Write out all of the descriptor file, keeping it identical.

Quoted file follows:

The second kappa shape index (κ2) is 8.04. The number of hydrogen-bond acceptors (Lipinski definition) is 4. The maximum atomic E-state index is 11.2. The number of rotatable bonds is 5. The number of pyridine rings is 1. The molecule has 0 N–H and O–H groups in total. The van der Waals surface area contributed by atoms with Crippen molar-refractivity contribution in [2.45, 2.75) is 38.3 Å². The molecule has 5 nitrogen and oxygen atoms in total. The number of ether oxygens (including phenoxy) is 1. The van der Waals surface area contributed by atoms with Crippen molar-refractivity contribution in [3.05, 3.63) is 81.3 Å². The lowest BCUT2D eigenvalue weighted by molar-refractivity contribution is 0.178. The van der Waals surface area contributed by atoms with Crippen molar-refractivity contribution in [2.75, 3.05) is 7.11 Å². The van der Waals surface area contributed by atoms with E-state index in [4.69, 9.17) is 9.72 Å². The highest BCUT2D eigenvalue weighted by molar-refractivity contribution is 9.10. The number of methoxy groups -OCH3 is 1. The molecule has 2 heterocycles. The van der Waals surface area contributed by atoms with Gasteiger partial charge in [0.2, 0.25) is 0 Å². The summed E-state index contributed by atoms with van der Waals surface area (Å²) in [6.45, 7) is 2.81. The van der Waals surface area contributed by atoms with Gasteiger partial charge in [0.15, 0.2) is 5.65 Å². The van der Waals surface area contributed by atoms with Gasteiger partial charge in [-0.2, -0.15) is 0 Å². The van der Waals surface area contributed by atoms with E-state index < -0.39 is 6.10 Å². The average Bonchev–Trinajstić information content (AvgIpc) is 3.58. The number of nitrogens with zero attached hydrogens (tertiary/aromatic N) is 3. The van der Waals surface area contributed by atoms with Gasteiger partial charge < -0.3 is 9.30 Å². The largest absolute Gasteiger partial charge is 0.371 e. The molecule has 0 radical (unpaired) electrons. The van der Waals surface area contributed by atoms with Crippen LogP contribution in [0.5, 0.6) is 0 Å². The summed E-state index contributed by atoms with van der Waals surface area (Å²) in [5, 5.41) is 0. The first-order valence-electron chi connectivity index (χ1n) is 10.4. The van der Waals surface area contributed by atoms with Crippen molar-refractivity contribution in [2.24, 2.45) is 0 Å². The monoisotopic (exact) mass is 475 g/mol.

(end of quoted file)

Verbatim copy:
The second kappa shape index (κ2) is 8.04. The number of hydrogen-bond acceptors (Lipinski definition) is 4. The maximum atomic E-state index is 11.2. The number of rotatable bonds is 5. The number of pyridine rings is 1. The molecule has 0 N–H and O–H groups in total. The van der Waals surface area contributed by atoms with Crippen molar-refractivity contribution in [2.45, 2.75) is 38.3 Å². The molecule has 5 nitrogen and oxygen atoms in total. The number of ether oxygens (including phenoxy) is 1. The van der Waals surface area contributed by atoms with Crippen molar-refractivity contribution in [3.05, 3.63) is 81.3 Å². The lowest BCUT2D eigenvalue weighted by molar-refractivity contribution is 0.178. The van der Waals surface area contributed by atoms with Crippen molar-refractivity contribution in [2.75, 3.05) is 7.11 Å². The van der Waals surface area contributed by atoms with E-state index in [4.69, 9.17) is 9.72 Å². The highest BCUT2D eigenvalue weighted by molar-refractivity contribution is 9.10. The number of methoxy groups -OCH3 is 1. The molecule has 2 heterocycles. The van der Waals surface area contributed by atoms with Gasteiger partial charge in [0.2, 0.25) is 0 Å². The summed E-state index contributed by atoms with van der Waals surface area (Å²) in [6.45, 7) is 2.81. The van der Waals surface area contributed by atoms with Gasteiger partial charge in [0.15, 0.2) is 5.65 Å². The van der Waals surface area contributed by atoms with Gasteiger partial charge in [-0.2, -0.15) is 0 Å². The van der Waals surface area contributed by atoms with E-state index < -0.39 is 6.10 Å². The average Bonchev–Trinajstić information content (AvgIpc) is 3.58. The number of nitrogens with zero attached hydrogens (tertiary/aromatic N) is 3. The van der Waals surface area contributed by atoms with Gasteiger partial charge < -0.3 is 9.30 Å². The largest absolute Gasteiger partial charge is 0.371 e. The molecule has 0 radical (unpaired) electrons. The van der Waals surface area contributed by atoms with Crippen LogP contribution in [0.5, 0.6) is 0 Å². The summed E-state index contributed by atoms with van der Waals surface area (Å²) in [5, 5.41) is 0. The first-order valence-electron chi connectivity index (χ1n) is 10.4. The van der Waals surface area contributed by atoms with Crippen molar-refractivity contribution in [2.24, 2.45) is 0 Å². The monoisotopic (exact) mass is 475 g/mol.